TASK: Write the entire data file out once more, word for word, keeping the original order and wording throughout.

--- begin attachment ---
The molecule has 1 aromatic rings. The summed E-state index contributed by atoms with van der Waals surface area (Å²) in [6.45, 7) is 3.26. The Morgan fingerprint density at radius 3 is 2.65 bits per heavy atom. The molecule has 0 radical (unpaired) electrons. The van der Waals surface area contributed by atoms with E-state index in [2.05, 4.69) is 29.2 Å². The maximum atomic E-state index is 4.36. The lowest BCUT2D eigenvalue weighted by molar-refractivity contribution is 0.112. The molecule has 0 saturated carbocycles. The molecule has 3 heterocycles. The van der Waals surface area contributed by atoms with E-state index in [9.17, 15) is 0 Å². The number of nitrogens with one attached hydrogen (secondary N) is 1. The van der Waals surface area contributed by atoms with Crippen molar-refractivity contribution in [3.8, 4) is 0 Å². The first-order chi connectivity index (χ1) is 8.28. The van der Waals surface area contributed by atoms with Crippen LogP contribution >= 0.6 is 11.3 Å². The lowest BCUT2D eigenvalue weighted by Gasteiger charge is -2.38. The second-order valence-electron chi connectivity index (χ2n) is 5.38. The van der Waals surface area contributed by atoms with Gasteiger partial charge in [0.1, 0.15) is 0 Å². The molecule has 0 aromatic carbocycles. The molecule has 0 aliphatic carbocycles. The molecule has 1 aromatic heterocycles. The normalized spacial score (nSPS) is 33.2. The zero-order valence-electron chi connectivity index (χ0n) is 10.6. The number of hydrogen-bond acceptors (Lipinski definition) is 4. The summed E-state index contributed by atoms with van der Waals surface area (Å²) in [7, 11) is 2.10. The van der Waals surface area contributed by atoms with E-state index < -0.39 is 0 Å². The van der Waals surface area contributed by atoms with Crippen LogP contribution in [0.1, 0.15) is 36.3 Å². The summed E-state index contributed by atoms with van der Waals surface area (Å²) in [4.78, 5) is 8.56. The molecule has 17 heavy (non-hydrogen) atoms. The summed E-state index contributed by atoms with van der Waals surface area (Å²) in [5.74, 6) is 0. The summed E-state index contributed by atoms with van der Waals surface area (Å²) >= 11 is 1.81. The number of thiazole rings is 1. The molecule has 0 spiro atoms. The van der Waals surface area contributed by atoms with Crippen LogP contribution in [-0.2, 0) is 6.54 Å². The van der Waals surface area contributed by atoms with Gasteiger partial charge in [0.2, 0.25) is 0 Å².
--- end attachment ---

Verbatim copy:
The molecule has 1 aromatic rings. The summed E-state index contributed by atoms with van der Waals surface area (Å²) in [6.45, 7) is 3.26. The Morgan fingerprint density at radius 3 is 2.65 bits per heavy atom. The molecule has 0 radical (unpaired) electrons. The van der Waals surface area contributed by atoms with E-state index in [2.05, 4.69) is 29.2 Å². The maximum atomic E-state index is 4.36. The lowest BCUT2D eigenvalue weighted by molar-refractivity contribution is 0.112. The molecule has 0 saturated carbocycles. The molecule has 3 heterocycles. The van der Waals surface area contributed by atoms with E-state index in [9.17, 15) is 0 Å². The number of nitrogens with one attached hydrogen (secondary N) is 1. The van der Waals surface area contributed by atoms with Crippen molar-refractivity contribution in [3.8, 4) is 0 Å². The first-order chi connectivity index (χ1) is 8.28. The van der Waals surface area contributed by atoms with Crippen LogP contribution >= 0.6 is 11.3 Å². The lowest BCUT2D eigenvalue weighted by Gasteiger charge is -2.38. The second-order valence-electron chi connectivity index (χ2n) is 5.38. The van der Waals surface area contributed by atoms with Gasteiger partial charge in [0.1, 0.15) is 0 Å². The molecule has 0 aromatic carbocycles. The molecule has 0 aliphatic carbocycles. The molecule has 1 aromatic heterocycles. The normalized spacial score (nSPS) is 33.2. The zero-order valence-electron chi connectivity index (χ0n) is 10.6. The number of hydrogen-bond acceptors (Lipinski definition) is 4. The summed E-state index contributed by atoms with van der Waals surface area (Å²) in [7, 11) is 2.10. The van der Waals surface area contributed by atoms with E-state index < -0.39 is 0 Å². The van der Waals surface area contributed by atoms with Crippen LogP contribution in [0.1, 0.15) is 36.3 Å². The summed E-state index contributed by atoms with van der Waals surface area (Å²) in [4.78, 5) is 8.56. The molecule has 17 heavy (non-hydrogen) atoms. The summed E-state index contributed by atoms with van der Waals surface area (Å²) in [5.74, 6) is 0. The summed E-state index contributed by atoms with van der Waals surface area (Å²) >= 11 is 1.81. The number of thiazole rings is 1. The molecule has 0 spiro atoms. The van der Waals surface area contributed by atoms with Crippen LogP contribution in [-0.2, 0) is 6.54 Å². The van der Waals surface area contributed by atoms with Gasteiger partial charge in [0.2, 0.25) is 0 Å².